As I understand, we usually talk about gravity at a macro scale, with "objects" and their "centre(s) of mass". However, since gravity is a property of mass generally (at least under the classical interpretation), it should therefore apply to individual mass-carrying particles as well.

Has this ever been shown experimentally? For example, isolating two particles in some manner and then observing an attraction between them not explained by other forces.

To pose the question another way, let's say I have a hypothesis that gravitation is only an emergent property of larger systems, and our known equations only apply to systems above some lower bound in size. Is there any experiment that reasonably disproves this hypothesis?

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    $\begingroup$ Isn't this basically asking about a theory for quantum gravity? A theory which we don't have yet? You know, the biggest unknown in physics right now? The unification of relativity and quantum mechanics? $\endgroup$
    – DKNguyen
    Commented May 21, 2022 at 0:30
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    $\begingroup$ @DKNguyen I do not study physics in any serious capacity so it may seem like a silly question. Still, I'm not asking for a theory, but rather if it has ever been observed. $\endgroup$ Commented May 21, 2022 at 1:31
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    $\begingroup$ It hasn't because we don't have the tech which is what makes it difficult. That's why physicists are only able to try and reconcile the existing math between the two theories and hoping that whatever they come up is unique and says something about quantum gravity. They don't have direct observations of quantum gravity which they could use to guide the way to reconcile the other two theories, or to come up with a separate theory. $\endgroup$
    – DKNguyen
    Commented May 21, 2022 at 1:48
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    $\begingroup$ At the very least we know photons of light are affected by gravity, as gravitational lensing is routinely observed and used as a tool in astronomy. Granted, I highly doubt this has ever been verified for an individual photon. $\endgroup$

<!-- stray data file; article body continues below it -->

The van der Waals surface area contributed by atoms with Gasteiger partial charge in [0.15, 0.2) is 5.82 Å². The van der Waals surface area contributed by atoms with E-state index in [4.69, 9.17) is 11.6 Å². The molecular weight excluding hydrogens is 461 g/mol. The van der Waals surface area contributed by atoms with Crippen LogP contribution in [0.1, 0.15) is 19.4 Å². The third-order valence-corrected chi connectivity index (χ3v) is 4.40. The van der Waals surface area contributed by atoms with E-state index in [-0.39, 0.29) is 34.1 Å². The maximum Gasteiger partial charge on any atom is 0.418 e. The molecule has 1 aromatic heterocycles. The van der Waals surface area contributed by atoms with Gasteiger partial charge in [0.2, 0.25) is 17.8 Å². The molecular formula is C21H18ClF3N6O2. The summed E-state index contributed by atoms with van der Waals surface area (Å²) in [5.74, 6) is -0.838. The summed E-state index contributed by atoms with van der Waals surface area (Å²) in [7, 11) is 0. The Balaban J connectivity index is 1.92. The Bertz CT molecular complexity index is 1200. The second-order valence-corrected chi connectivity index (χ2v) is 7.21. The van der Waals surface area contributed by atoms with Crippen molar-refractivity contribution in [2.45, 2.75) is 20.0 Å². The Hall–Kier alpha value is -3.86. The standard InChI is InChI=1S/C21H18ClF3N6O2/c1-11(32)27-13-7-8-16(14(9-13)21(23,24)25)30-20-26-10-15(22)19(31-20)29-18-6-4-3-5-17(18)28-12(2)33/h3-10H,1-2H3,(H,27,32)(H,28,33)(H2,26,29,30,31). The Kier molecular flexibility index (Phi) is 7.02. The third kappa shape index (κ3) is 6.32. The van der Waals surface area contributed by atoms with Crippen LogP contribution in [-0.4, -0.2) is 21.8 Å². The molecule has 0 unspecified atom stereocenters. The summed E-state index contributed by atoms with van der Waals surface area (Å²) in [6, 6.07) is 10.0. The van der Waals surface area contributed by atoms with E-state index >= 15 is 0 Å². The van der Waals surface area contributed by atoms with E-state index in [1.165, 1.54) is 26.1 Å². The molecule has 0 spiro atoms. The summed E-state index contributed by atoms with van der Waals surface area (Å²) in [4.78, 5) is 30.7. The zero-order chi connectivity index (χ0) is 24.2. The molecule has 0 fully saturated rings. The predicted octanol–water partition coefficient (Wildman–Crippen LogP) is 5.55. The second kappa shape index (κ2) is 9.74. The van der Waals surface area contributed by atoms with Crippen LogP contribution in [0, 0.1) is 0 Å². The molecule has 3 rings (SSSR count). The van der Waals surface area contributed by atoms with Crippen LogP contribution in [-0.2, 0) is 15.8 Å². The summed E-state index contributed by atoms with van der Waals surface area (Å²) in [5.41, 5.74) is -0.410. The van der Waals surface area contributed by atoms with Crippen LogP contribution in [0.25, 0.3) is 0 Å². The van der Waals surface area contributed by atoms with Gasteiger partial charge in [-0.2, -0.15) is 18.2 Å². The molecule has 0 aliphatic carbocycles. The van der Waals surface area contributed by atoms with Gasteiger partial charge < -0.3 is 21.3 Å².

– RC_23
    Commented May 22, 2022 at 4:33
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    $\begingroup$ Isn't the fact that the Earth, or the Moon, or Sun, exist, proof that small particles attract? How can it be that only big collections of particles cause gravity? If the electric forces had gravity's strength, would only large collections of charges cause electricity? What's the rationale for thinking this in the first place? $\endgroup$ Commented May 23, 2022 at 8:16

5 Answers 5


For the interaction of one small (atom scale) mass and one large mass, measurements of the Earth's atmosphere that anyone could do with a homemade barometer and a nearby mountain constitute direct experimental confirmation. We find more gas molecules at low altitudes than at high altitudes. Only gravity acting on each gas molecule independently could be responsible for the observed behavior - they behave like a gas, but they don't just float away and uniformly distribute themselves across the cosmos, but instead assemble themselves into a pressure gradient pointing towards the center of the planet.

For the interaction of two small masses, rather than one small mass and Earth, or large distributions of small masses (e.g. nebula formation), the smallest I've read about is this one from last year, using ~90mg gold spheres. See arXiv: 2009.09546 [gr-qc].


Here is an easy way to grasp how difficult it would be to make the direct measurement you propose.

Take two protons and place them one centimeter apart. They will exert a certain tiny amount of gravitational attraction, which we measure by some magic means, and a certain amount of electrostatic repulsion, which we will also measure.

Now, how far apart would we need to separate those two protons in order for the strength of the electrostatic force they experience to diminish to the point where it is as weak as the gravitational force they experience when they are one centimeter apart? Answer: 1.8 light years.